• Has anybody else done this?
  • Is there something compelling about this?
  • Can I sell it?
  • Can I execute on this idea?

Currently, the business concept Cuban has vetted is the Cyber Dust app, which deletes messages seconds after receipt, without storing them on any server. In the video below, Cuban explains why the app makes business sense and goes on to clarify that absolutely no one is exempt from the Shark Tank when they pitch a business idea.

5. Crowdfunding campaigns have revolutionized show business (and business in general)

The potential investors on the Shark Tank TV show are a tough crowd. If they turn down your business proposal, you can always try to find a more receptive crowd through a site like FundAnything or Kickstarter. Comedian and podcasting legend Adam Carolla spoke at length about how crowdfunding has changed the face of business, making it possible to fund ideas even without studio support.

Carolla is using crowdfunding to fund his legal defense in a patent infringement suit that could profoundly impact podcasting as an industry. Not only can crowdfunding create viable businesses, it can keep entire industries viable.

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Did you miss SXSW Interactive this year? Don't worry... Even when you go to SXSW, it's impossible to attend every session and event. The important thing is that you take something away from the experience.

Hope to see you in Austin next year!

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Kerry O'Shea Gorgone is director of product strategy, training, at MarketingProfs. She's also a speaker, writer, attorney, and educator. She hosts and produces the weekly Marketing Smarts podcast. To contact Kerry about being a guest on Marketing Smarts, send her an email. You can also find her on Twitter (@KerryGorgone) and her personal blog.

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  • by Christopher Johnston Tue Mar 18, 2014 via web

    1,2,3 are going to be diffucult for many because they require two things in abundance: TIME and MONEY. Great content has always been difficult but as people like Red Bull push the envelope on that it gets harder and harder to produce something really remarkable. It's also hard when you overload employees with with too many jobs. For instance one employee responsible for social media, corporate communications, email marketing, PR, video production, graphic desig, SEO, PCC campaigns, and photography. When you have that many jobs there isn't time to be creative and come up with good ideas, you just come up with what you can so you can move on to your ever growing to-do list.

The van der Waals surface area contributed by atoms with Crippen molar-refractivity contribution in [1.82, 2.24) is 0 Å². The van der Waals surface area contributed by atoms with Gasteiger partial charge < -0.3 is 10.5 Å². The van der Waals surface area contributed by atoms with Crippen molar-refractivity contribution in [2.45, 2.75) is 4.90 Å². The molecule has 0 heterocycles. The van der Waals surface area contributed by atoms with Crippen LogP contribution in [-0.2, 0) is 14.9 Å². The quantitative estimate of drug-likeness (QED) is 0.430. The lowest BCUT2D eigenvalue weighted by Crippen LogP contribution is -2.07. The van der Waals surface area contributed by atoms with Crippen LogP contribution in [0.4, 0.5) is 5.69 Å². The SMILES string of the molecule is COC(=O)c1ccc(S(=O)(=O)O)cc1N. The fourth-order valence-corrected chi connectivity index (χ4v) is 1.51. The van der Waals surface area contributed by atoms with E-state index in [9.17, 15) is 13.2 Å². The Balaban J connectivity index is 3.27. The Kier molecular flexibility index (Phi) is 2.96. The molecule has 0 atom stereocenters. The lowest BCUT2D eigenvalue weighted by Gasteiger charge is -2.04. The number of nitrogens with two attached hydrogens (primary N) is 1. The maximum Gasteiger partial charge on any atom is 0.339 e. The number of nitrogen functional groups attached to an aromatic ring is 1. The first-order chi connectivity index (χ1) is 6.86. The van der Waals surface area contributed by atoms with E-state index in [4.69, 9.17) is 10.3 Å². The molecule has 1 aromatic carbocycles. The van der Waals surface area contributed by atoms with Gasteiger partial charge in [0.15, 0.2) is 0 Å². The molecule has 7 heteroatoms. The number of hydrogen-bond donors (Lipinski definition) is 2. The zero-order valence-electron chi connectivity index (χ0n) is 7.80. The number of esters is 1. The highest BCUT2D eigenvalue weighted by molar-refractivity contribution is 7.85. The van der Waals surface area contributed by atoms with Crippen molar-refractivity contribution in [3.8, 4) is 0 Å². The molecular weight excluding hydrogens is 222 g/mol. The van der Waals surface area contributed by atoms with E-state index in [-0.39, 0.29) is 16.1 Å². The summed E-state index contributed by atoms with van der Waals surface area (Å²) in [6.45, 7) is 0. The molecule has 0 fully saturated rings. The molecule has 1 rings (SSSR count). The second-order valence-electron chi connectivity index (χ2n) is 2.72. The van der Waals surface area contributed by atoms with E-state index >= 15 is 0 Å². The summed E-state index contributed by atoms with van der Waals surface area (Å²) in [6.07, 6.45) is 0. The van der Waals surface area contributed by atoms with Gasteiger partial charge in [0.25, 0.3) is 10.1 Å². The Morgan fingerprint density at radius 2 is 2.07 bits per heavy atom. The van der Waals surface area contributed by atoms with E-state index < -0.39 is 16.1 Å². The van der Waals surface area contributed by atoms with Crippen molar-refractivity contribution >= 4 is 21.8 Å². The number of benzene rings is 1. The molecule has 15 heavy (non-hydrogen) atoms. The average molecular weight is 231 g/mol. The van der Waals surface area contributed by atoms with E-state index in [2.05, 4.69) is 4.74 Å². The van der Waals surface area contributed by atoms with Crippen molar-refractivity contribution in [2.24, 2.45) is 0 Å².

• by Kerry O'Shea Gorgone Tue Mar 18, 2014 via web

    Thanks for your comment, Christopher! I actually believe that smaller businesses, in some ways, can do better with this than big companies. For one, smaller companies often target a niche, which makes it easer to make a splash (smaller pond), they tend to forge a closer relationship with their customers and clients, and they can move more quickly to take advantage of opportunities that arise, like real-time marketing / newsjacking. What Mark Schaefer was saying is that brands need to create relevant, entertaining, timely and interesting content, be first, and really make their contribution outstanding. Small businesses can do that.

    I agree that one person can't do everything, so I'd argue for making the business case for a few channels to keep things manageable. The key is to make an impact: sometimes, you can have a greater impact on your audience when you dive deep with one channel than when you scratch the surface of many.